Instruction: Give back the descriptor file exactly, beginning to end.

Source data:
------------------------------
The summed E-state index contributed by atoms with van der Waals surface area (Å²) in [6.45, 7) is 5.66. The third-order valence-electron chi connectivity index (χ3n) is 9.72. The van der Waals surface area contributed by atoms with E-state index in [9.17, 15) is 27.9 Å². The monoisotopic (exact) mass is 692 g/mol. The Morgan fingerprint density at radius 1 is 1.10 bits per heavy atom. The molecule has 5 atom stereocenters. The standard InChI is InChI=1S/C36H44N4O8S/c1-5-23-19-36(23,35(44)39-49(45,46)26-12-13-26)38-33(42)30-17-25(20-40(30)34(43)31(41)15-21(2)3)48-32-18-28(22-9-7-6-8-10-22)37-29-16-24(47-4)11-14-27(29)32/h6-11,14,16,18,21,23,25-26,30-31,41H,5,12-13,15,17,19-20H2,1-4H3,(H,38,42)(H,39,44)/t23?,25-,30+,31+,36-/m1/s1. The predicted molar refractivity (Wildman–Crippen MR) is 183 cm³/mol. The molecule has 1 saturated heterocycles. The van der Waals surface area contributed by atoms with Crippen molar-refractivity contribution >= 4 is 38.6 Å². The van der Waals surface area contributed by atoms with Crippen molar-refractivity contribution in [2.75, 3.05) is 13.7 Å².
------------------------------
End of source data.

The summed E-state index contributed by atoms with van der Waals surface area (Å²) in [6.45, 7) is 5.66. The third-order valence-electron chi connectivity index (χ3n) is 9.72. The van der Waals surface area contributed by atoms with E-state index in [9.17, 15) is 27.9 Å². The monoisotopic (exact) mass is 692 g/mol. The Morgan fingerprint density at radius 1 is 1.10 bits per heavy atom. The molecule has 5 atom stereocenters. The standard InChI is InChI=1S/C36H44N4O8S/c1-5-23-19-36(23,35(44)39-49(45,46)26-12-13-26)38-33(42)30-17-25(20-40(30)34(43)31(41)15-21(2)3)48-32-18-28(22-9-7-6-8-10-22)37-29-16-24(47-4)11-14-27(29)32/h6-11,14,16,18,21,23,25-26,30-31,41H,5,12-13,15,17,19-20H2,1-4H3,(H,38,42)(H,39,44)/t23?,25-,30+,31+,36-/m1/s1. The predicted molar refractivity (Wildman–Crippen MR) is 183 cm³/mol. The molecule has 1 saturated heterocycles. The van der Waals surface area contributed by atoms with Crippen molar-refractivity contribution >= 4 is 38.6 Å². The van der Waals surface area contributed by atoms with Crippen molar-refractivity contribution in [2.75, 3.05) is 13.7 Å².